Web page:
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Surrogacy: Law Practice and Policy in England and Wales

Date:25 JAN 2018
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Since the first UK surrogacy case hit the headlines in 1985 with the birth of Baby Cotton, surrogacy law has been evolving in the UK, and indeed throughout the world. As the pool of adoptable babies continues to shrink, the growth of surrogacy as a means of supporting childless couples to start their families is a trend that is likely to continue. 

Countries such as the US and the Ukraine offer tailor-made commercial surrogacy packages to childless couples and these packages offer the chance for UK families to start their surrogacy journey with little or no delay. But while the surrogacy arrangement itself may be easy to set up, there are complications that can follow when the intended parents seek to return to the UK with their new baby. 

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UK surrogacy is not without its problems either, and the family courts have had to grapple with the welfare of children born through surrogacy when the relationship between the surrogate and the intended family has broken down somewhere down the line after conception of the child. The current state of the law governing the transfer of parenthood under UK law from the surrogate and her husband to the intended parents is arguably unfit for purpose.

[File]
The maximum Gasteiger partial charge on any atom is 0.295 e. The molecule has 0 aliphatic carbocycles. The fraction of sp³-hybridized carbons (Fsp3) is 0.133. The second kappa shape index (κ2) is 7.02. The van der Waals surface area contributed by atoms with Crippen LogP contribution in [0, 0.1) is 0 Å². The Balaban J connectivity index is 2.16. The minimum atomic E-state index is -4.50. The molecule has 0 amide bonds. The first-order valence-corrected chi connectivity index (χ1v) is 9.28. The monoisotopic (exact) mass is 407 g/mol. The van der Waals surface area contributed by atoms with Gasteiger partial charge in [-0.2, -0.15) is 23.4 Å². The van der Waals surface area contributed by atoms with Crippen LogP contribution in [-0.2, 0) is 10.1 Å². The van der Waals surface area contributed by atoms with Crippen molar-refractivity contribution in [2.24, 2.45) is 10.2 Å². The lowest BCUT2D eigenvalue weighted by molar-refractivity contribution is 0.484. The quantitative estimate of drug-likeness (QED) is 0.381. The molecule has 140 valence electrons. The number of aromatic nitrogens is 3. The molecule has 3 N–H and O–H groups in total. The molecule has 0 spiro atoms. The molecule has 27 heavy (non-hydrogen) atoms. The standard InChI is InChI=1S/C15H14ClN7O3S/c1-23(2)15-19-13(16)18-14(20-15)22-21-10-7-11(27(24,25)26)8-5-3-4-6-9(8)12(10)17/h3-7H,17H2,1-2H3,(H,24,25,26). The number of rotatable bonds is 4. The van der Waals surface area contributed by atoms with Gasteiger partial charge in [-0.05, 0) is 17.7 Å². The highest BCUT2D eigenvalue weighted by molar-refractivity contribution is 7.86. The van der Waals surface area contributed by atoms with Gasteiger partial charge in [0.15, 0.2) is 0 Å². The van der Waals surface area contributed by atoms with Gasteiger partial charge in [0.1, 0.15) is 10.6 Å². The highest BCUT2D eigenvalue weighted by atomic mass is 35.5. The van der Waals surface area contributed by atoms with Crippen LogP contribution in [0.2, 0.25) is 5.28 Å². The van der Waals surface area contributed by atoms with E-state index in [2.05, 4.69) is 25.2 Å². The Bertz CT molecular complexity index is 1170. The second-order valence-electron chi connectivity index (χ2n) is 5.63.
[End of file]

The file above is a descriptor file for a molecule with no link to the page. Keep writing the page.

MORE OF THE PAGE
Currently, the Joint Committee on Human Rights is scrutinising the governments proposed Reform Order to allow single persons to apply to the court for a parental order. The Law Commission has recently confirmed that it is including Surrogacy Law within its 13th programme of law reform.

The aim in writing Surrogacy: Law Practice and Policy in England and Wales has always been to provide a comprehensive overview of this complex area of law and practice. Of course it sets out the law governing attribution of parenthood when children are born as the result of Assisted Reproductive Techniques (ART), surrogacy and parental orders, but it goes much further than that.

Surrogacy: Law Practice and Policy in England and Wales covers employment rights for both surrogates and their partners as well as intended parents, and also looks at the immigration issues which arise when a child is born overseas as a result of a surrogacy arrangement. Lillian Odze shares the conclusions of her research on the impact on families, and particularly the child, of family secrets in relation to a child’s origins. Finally, the book explores some of the difficulties that the current legal framework poses and makes suggestions which hopefully will provide food for thought to policy makers who are considering the extent to which law reform is needed.